Despite its theme of economic disparity, the brilliance of the film is that it chooses not to focus on the economics. Those lessons are taken care of in short segments with the use of clever and clear animations. (They inspired in me visions of Monty Python’s genius Terry Gilliam being set loose with a stack of 1950s LIFE magazines and a pair of scissors.) Baron’s message is conveyed by the stories of Sam Calgagione (founder of Dogfish Head Craft Brewery) and Rhonda Kallman (founder and CEO of New Century Brewing Co., and co-founder of The Boston Beer Company, makers of Samuel Adams), passionate entrepreneurs who she follows as they sacrifice and toil almost quixotically toward their goals of brewing success. In their stories lies Baron’s best argument for why passionate entrepreneurs should be encouraged, not have their efforts hampered by antiquated hedgerow regulations.
Baron’s treatment of Kallman as she tirelessly markets her “Moonshot” caffeinated beer to tavern-goers, store owners, and anyone who will listen is adept at capturing the particular tone of melancholy recognizable to anyone who has participating in a failing venture that they were desperately passionate about. In particular, footage of Kallman comforting her crying daughter before leaving home for a late-night tour of bars where she would undoubtedly face additional rejection was heart-rending. Juxtaposed against news clips announcing Anheuser-Busch’s intent to produce a caffeinated beer, one can almost hear her dreams being crushed under the trotting hooves of eight Clydesdales.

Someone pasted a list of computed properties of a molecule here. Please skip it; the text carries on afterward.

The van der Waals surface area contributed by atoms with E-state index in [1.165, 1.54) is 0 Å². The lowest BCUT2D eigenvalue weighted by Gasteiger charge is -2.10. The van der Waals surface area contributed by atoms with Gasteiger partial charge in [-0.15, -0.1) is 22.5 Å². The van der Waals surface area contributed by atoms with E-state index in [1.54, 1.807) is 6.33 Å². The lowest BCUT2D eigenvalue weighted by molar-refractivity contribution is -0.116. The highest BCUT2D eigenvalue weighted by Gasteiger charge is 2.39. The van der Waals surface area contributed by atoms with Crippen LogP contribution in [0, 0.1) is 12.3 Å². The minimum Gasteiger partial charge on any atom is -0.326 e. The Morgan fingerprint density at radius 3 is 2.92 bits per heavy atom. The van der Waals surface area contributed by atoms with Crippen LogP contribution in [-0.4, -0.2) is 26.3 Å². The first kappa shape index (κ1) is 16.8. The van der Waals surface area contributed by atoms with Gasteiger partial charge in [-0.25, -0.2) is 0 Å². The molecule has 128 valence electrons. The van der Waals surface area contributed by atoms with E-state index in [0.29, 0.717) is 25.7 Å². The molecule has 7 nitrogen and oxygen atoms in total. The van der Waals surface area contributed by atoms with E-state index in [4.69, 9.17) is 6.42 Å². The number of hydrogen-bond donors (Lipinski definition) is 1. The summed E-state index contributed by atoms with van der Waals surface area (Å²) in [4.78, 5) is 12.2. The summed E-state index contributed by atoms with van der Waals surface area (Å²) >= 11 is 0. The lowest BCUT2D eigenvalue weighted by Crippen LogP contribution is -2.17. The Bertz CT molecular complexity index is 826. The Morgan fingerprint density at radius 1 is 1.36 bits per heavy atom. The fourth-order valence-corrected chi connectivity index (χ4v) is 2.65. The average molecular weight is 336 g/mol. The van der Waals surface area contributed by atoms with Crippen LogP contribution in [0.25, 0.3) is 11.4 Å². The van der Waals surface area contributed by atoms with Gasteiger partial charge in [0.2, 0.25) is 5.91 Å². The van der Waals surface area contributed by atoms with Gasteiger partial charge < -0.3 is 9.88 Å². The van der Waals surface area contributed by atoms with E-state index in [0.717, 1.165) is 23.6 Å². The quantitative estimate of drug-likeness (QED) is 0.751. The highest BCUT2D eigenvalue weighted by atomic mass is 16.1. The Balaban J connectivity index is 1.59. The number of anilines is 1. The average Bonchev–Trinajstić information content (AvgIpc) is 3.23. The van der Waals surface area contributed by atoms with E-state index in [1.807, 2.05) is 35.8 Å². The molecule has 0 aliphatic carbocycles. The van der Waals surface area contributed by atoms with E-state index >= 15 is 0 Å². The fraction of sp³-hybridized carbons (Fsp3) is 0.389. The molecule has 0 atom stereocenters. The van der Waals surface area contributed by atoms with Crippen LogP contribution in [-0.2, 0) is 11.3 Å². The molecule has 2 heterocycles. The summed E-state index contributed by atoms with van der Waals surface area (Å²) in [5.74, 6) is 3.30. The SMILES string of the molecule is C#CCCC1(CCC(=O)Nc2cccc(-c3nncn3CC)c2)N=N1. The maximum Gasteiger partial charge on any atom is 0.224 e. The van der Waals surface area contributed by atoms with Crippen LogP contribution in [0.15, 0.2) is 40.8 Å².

An incredible bonus to the 89-minute documentary feature is a nearly half-hour panel interview moderated by writer and economist Ben Stein with the filmmaker and several familiar faces from the film, including Calgagione and Kallman. The discussion that ensues provides further information about the topic, and was extremely entertaining in its own right.
Above all, Anat Baron’s Beer Wars is a film that cuts through the glaring neon of Big Beer to prompt viewers to consider whether a system of regulations that benefits big business and discourages people from pursuing their dreams is such a good system to have. Films that show the human cost of government over-regulation are rare, films that do it as well as Baron’s work are rarer still.